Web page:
The Herald (South Africa)
Reimagining education at undeserved schools
The bell rings at Charles Duna primary school in New Brighton. It’s 1.30pm on a Wednesday. Right on cue, dozens of pupils run to the sports fields. Dressed comfortably – some in jeans, tights or tracksuits, their excitement is palpable. Inside a classroom metres away, is Jarren Gangiah, the new maths, science and tech teacher. “These kids have so much potential already, roots and all, but what we as teachers are doing is fertilising the soil,” Gangiah, who is a student at Nelson Mandela University, said. He joined the school in January through the university’s Centre for the Community School (CCS), after obtaining his BEd in 2018. The programme is one the university’s outreach initiatives aimed at developing alternative approaches to school improvement that are relevant and responsive to the contextual realities of underserved schools and communities in SA. Charles Duna Primary is one of various schools adopted by the CCS programme in Nelson Mandela Bay. Nelson Mandela University media manager Zandile Mbabela said: “The CCS is an engagement entity of the faculty of education. It works with communities to reimagine the schooling system. It is an open secret that the challenges facing schools go beyond pure academics and require a consolidated and collaborative approach. “The CCS takes into account all factors affecting the adequate provision of quality education – the social, political and economic contexts in which the schools find themselves. “Key to this approach is the involvement of parents, educators, the community and pupils themselves in crafting and co-creating suitable and sustainable solutions in a manner that also fosters a sense of ownership,” Mbabela said. As one of Nelson Mandela Bay’s underserved schools, Charles Duna Primary’s functionality rides on the back of teachers, actively involved community members and volunteers who collectively form the school’s leadership body. “When I first visited the school, I was expecting to see people who come in to perhaps tend to the garden or do some maintenance work and go, but I came here and found a family of teachers, pupils, parents and community members who are all interested in not just providing quality education, but forming genuine quality relationships,” Gangiah said. On occasions where certain pupils display a change in behaviour, carefully and mindfully investigating the cause while considering the pupil’s background and family dynamics, is a responsibility the staff share,” Gangiah said. “I know that some people say there will always be that one or two pupils in a class who won’t listen and take it as proof that all they want is to be a distraction in class, but this is not always the case. “At times, they do not intend to be a distraction, but their behaviour is influenced or affected by their circumstances at home. “There are hundreds of pupils with different backgrounds – some come to school hungry and cannot concentrate and some are from abusive homes that leave school as the only safe space for them to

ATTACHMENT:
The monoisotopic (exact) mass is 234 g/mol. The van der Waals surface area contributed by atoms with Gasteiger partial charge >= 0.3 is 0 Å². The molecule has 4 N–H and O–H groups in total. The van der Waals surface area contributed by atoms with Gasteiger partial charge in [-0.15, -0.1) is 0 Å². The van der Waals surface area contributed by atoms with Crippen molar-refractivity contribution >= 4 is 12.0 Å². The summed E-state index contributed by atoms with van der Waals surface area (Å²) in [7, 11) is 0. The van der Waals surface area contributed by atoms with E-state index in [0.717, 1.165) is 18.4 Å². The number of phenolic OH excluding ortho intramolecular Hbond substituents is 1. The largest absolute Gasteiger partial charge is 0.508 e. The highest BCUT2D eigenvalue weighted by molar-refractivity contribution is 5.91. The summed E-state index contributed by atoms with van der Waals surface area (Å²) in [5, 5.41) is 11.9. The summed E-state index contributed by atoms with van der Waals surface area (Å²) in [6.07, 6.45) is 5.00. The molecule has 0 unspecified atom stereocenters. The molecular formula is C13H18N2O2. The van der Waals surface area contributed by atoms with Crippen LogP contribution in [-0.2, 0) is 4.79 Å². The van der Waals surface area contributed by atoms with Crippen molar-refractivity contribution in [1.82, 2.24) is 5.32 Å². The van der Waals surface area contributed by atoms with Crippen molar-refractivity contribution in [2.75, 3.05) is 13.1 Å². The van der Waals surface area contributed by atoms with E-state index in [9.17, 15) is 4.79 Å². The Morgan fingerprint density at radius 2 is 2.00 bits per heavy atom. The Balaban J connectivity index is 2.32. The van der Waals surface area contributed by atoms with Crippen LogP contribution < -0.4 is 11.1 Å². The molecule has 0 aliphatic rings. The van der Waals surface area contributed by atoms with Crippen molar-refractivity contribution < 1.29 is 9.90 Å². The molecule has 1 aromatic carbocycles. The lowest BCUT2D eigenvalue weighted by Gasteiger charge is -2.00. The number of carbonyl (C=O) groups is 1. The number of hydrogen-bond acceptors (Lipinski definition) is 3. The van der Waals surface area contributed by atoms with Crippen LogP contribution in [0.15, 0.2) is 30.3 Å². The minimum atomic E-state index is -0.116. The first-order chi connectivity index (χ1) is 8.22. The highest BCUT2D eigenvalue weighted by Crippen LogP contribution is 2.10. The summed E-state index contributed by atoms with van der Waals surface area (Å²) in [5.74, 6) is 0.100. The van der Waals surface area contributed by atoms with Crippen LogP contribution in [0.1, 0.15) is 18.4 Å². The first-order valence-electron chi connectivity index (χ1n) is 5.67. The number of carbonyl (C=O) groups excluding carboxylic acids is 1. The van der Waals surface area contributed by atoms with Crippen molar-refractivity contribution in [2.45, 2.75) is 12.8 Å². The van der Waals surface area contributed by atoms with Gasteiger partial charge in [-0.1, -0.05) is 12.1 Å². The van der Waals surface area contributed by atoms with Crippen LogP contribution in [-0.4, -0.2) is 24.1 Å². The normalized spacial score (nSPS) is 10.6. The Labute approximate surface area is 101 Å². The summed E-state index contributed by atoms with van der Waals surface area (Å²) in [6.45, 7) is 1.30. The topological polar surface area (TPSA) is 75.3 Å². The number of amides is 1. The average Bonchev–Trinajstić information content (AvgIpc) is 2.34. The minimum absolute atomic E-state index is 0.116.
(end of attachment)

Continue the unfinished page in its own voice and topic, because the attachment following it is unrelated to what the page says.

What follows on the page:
“Charles Duna Primary is one of various schools adopted by the CCS programme in Nelson Mandela Bay”
honestly express their emotions. “That’s where those personal relationships with each pupil help, because we as teachers are then able to listen to their problems and help where we can. “The school’s leaders all share the passion to raise citizens who face the world with confidence and acknowledge humanity above all else,” Gangiah said. “Beyond what’s in a textbook, these pupils are consciously and subconsciously learning about life and the world. “I cannot stress enough how important it is for us to value that these pupils are human beings who matter and have the potential to create a world better than the one we live in today.” In-between fist bumps and chuckles at inside jokes with his pupils, Gangiah tells of the eyeopening experience of living in Summerstrand and travelling to work in the completely different world of New Brighton. The education psychology student who grew up in rural KwaZulu-Natal, said understanding different backgrounds and cultural dynamics is one of several ways to experience pupils on a personal level beyond merely teaching to get paid at the end of the month. “While underserved schools are not these horrible spaces where nothing good happens, it is important for us to acknowledge and be able to adjust to events, such as crime, that impact our day-to-day learning.” As a result of crime in New Brighton, one of the school’s foundation phase teachers could not make it to school after an attempted break-in at her house. “While we don’t sweep such unfortunate realities under the carpet, we continue to encourage our pupils to envision a safer and better world and work towards creating it,” Gangiah said. The team’s efforts are evidently not in vain as a number of Gangiah’s pupils dream of becoming prominent members of society – ranging from pilots, social workers and engineers to lawyers, psychologists and fashion designers. “We are not just looking at helping a child to get a job one day, we want them to be happy people who can adapt and move,” he said.